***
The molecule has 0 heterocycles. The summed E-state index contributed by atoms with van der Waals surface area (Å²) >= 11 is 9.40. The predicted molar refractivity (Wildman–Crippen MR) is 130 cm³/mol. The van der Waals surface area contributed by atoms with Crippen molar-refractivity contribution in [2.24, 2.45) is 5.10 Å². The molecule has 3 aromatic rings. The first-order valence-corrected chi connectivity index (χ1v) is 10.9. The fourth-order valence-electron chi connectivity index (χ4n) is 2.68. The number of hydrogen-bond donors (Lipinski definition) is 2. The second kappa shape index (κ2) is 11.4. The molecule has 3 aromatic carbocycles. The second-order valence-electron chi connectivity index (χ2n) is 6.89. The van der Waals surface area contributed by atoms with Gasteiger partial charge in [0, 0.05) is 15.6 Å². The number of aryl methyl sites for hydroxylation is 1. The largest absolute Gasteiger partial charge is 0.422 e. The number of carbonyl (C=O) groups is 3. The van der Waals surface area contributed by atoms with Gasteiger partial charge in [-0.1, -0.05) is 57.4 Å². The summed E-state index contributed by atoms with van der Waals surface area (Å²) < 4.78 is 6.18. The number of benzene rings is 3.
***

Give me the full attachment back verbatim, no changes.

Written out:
The molecule has 0 heterocycles. The summed E-state index contributed by atoms with van der Waals surface area (Å²) >= 11 is 9.40. The predicted molar refractivity (Wildman–Crippen MR) is 130 cm³/mol. The van der Waals surface area contributed by atoms with Crippen molar-refractivity contribution in [2.24, 2.45) is 5.10 Å². The molecule has 3 aromatic rings. The first-order valence-corrected chi connectivity index (χ1v) is 10.9. The fourth-order valence-electron chi connectivity index (χ4n) is 2.68. The number of hydrogen-bond donors (Lipinski definition) is 2. The second kappa shape index (κ2) is 11.4. The molecule has 3 aromatic carbocycles. The second-order valence-electron chi connectivity index (χ2n) is 6.89. The van der Waals surface area contributed by atoms with Gasteiger partial charge in [0, 0.05) is 15.6 Å². The number of aryl methyl sites for hydroxylation is 1. The largest absolute Gasteiger partial charge is 0.422 e. The number of carbonyl (C=O) groups is 3. The van der Waals surface area contributed by atoms with Gasteiger partial charge in [-0.1, -0.05) is 57.4 Å². The summed E-state index contributed by atoms with van der Waals surface area (Å²) < 4.78 is 6.18. The number of benzene rings is 3.